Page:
Food campaigns and content have won over consumers more than any other vertical in the run up to King Charles’ coronation on May 6th.
The top 25 influencer best performing posts from the past three weeks have detailed recipes and celebration feast ideas and on average achieved an engagement rate of 2.5%. While some have earnestly looked forward to the crowning of King Charles, others have been more tongue-in-cheek. A special nod to Waitrose, which has managed to connect with numerous creators and told coronation food stories that have truly resonated with their individual audiences.
You may also like
Stand out brand work from the most engaging influencer posts include Katie Pix‘s playful Reel for Waitrose, Martha Collison’s Crown Scones recipe which is part of the royal family’s official coronation party toolkit and Cathryn Wood’s rainbow cake hack for the Rainbow Trust. On the organic front, Thomas Straker’s coronation chicken skin butter has been a hit with monarchists and republicans, as has a vegan Battenberg recipe by Holly Jade.
The coronation has also sparked conversations about the traditions of the monarchy and the institution itself. While Dr Shola Los-Shogbamimu opined that the royal family is simply not an inclusive institution, TikToker Kazascoot captured the feelings of many on the subject of allegiance with this video. Grace Long went viral with this satirical skit and Amreen Gill summed up the confusion of many people outside of the UK on why taxpayers are paying for the coronation during a cost of living crisis.
cannot wait! 😍🇬🇧👑 #fyp #coronationofkingcharles #brexitmeansbrexit🍻🍻🇬🇧🇬🇧 #kingcharles #gdiddlydog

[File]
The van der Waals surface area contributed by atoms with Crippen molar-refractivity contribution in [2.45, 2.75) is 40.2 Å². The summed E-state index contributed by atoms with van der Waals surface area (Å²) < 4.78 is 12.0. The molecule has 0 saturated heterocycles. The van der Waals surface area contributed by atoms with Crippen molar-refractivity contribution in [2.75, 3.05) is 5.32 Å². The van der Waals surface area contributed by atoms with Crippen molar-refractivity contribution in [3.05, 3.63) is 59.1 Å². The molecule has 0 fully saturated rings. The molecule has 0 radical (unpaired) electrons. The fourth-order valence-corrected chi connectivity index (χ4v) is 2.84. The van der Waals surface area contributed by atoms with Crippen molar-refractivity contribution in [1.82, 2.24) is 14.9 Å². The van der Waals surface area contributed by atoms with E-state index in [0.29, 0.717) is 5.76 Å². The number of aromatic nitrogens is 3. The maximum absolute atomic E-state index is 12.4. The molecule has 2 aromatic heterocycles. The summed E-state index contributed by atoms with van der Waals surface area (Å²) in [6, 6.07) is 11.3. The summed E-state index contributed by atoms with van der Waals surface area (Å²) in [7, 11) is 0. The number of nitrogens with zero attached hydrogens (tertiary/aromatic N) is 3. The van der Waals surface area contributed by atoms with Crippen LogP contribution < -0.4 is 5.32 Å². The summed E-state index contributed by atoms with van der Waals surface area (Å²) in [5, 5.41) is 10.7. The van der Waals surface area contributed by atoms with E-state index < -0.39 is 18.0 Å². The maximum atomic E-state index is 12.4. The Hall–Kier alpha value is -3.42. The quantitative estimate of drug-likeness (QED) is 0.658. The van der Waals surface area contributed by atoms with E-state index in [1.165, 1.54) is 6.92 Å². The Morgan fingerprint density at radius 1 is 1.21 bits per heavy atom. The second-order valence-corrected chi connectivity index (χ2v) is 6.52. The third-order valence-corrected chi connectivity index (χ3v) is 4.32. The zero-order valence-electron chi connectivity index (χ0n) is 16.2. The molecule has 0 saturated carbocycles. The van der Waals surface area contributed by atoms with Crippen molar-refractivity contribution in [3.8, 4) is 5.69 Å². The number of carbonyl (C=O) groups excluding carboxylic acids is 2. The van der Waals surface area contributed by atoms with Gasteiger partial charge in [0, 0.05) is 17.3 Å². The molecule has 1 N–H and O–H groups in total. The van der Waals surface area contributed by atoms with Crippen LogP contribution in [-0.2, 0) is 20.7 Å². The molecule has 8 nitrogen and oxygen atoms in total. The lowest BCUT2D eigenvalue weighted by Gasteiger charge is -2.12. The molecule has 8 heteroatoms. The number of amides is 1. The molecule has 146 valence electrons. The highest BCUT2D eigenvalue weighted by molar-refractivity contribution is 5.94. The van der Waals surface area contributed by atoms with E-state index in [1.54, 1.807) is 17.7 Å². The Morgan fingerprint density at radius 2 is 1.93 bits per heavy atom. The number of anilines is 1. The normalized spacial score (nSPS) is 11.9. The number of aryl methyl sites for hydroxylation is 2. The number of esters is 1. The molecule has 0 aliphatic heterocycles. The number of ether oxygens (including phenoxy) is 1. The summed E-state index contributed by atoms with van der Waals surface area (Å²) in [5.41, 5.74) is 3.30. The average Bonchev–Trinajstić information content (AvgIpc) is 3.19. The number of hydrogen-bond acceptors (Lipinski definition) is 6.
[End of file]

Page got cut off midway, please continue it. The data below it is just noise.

However, the most surprising highly engaging discussion started via a post by broadcaster and entrepreneur Ateh Jewel. She noted that she believes Sarah Ferguson, Duchess of York, should be allowed to attend the coronation with the royal family. After all, her daughters and grandchildren will be there and she has been nothing but loyal to her disgraced former husband, Prince Andrew. This sparked an in-depth and heartfelt discussion about the social impact of divorce on women. If you want to get sucked into one piece of content about the coronation, this is it – read the whole thing.
The biggest takeaway from reviewing influencer coronation content – both organic and sponsored – is that we as a nation are not quite sure how to feel about this event. We’re not quite sure if it’s right to celebrate or be annoyed or be completely ambivalent and just take the day off. But wherever consumers fall on the spectrum from royal mad to republican, influencer content is giving them a chance to discuss their views and get involved. It proves that for businesses tapping into topical marketing moments, a multitude of storytellers are necessary and the only way to connect with people across their consumer base, no matter what their views.
By Sara McCorquodale, CEO and founder of CORQ. Get CORQ’s Voice Note on influencers and King Charles’ coronation here.
Influencers and the UK local elections 2023: Anti-Tory content and fear of voter suppression drives discussion